This is the story of a guy named Tariq whose girlfriend has recently been murdered. Suddenly, she is haunting his Instagram feed, her constantly changing image in the oval profile picture helping lead Tariq to discover who has killed her. I had not read The Oval Portrait prior to this but I ended up absolutely loving both versions. Giles definitely captures the highly unsettling nature of the original work using our modern-day portraits—profile pictures. The changing image in the oval filter is described so vividly and the way it is used is truly creepy. Giles did a fantastic job of setting a clear and intense tone and atmosphere in a short amount of time.
Red by Hillary Monahan (2/5) Inspired by “The Masque of the Red Death”
Despite being familiar with and having studied The Masque of the Red Death, I was honestly quite confused by this story. I couldn’t really figure out what was happening. We follow this mysterious girl with red hair and it is clear that she is some sort of otherworldly being out for revenge. But that’s about all I figured out. There are many references to names used within the original story, such as the bar the girl ends up at having the same name and distinct internal color scheme as the home where the guests are hiding from the plague in Poe’s version. The ending produces the same result as the original text. However, I could not figure out why anything was happening or anything about the girl and what exactly she is. I do have to give Monahan credit for making such a fascinatingly atmosphere setting, though.
Lygia by Dahlia Adler (5/5) Inspired by “Ligeia”
In this story, our main character loses the girl she is deeply in love with to cancer. Then one day at school, she passes Lygia’s locker only to see a new girl who is somewhat reminiscent of Lygia—reminiscent enough that the narrator begins to do everything she can to make her the spitting image of Lygia. This is exactly the type of story that I love and I desperately wish this was a full-length novel. And that ending! I totally want to hear more of this story. I read the original “Ligeia” alongside this one as I had not read it before and felt that it was a very unique yet accurate retelling.
The Fall of the Bank of Usher by Fran Wilde (4/5) Inspired by “The Fall of the House of Usher”
Here, we follow twins who, together, are the hacker phenom “Madrik”. They receive an email inviting them to a bank in need of their skills to test their new security system. Once the twins arrive, however, it is clear that something much more sinister is at play. The sci-fi/hacker story nerd in me was very pleased with this one. The only “complaint” I had was that I wish this had been longer. There were so many fascinating pieces of technology I wanted more details on, and I would have loved to hear more of the twins’ backstory. Nevertheless, I thought this was an absolutely brilliant modernization of the original tale. Taking the creepy and inexplicable things that ensnare the house in the original story and transforming them into things like biotech and robotics was so great!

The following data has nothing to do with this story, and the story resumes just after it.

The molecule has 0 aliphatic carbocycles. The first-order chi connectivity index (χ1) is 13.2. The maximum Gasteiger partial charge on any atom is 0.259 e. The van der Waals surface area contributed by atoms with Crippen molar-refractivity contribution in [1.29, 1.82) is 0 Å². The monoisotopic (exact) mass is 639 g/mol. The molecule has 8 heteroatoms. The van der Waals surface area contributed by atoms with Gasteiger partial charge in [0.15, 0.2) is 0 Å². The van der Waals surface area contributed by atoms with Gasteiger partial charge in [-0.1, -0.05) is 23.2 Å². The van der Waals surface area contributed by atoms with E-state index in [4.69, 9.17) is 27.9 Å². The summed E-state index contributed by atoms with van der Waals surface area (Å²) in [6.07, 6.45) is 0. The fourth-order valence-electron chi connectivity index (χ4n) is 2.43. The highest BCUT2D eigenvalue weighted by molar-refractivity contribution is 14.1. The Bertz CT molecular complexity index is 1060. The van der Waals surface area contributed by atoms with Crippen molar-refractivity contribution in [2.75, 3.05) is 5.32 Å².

The Murders in the Rue Apartelle, Boracay by Rin Chupeco (3/5) Inspired by “The Murders in the Rue Morgue”
In this story, we follow a transgender girl as she falls in love with a man who takes her on a wild journey. She marvels at his attention to detail and remarkable powers of deduction. After spending days together exploring the area, they find out that a double murder has taken place and they are swept up into the investigation. This kind of had some Sherlock Holmes vibes, which I liked. It was an interesting story, but I never felt like I was all that invested in it or the characters. I think part of it was the writing style. I have read and enjoyed Rin Chupeco’s work in the past, but have also found her writing style a bit difficult to get in to. It was a very faithful retelling of the original, however, with a neat, fantastical twist!
Overall, I had a really great time reading this. I definitely very highly recommend giving this collection a go if you are a fan of Edgar Allan Poe or any of these wonderful YA authors!
Edgar Allan Poe being one of my favorite authors, I couldn't not get this book. Although I'm always wary when it comes to retellings of one of my favorite book or of stories of one of my favorites authors, I still really wanted to read that one. While I haven't been absolutely enchanted by it, it's still a good book, with a nice idea behind it, and I'm pretty sure many people (including others Poe fans) will love it more than I did. Edgar Allan Poe was an amazing writer who influenced so many people, and it does warm my heart to see those authors coming together to celebrate his work. Just for that, this anthology does have merit.
The format is very nice, because it's in two parts: The Tales Retold first and then The Original Tales. You can read it as you want: the retelling and then the original tale, or like I did all the retellings and then enjoy once more the original tales. For those who haven't read Poe before, it's also a great opportunity for them to discover his writing without buying one of his books if they were never interested before. For those who love Poe, it's a great opportunity to read those new authors and to read once more the tales they already love. Basically, it's a win-win for everyone.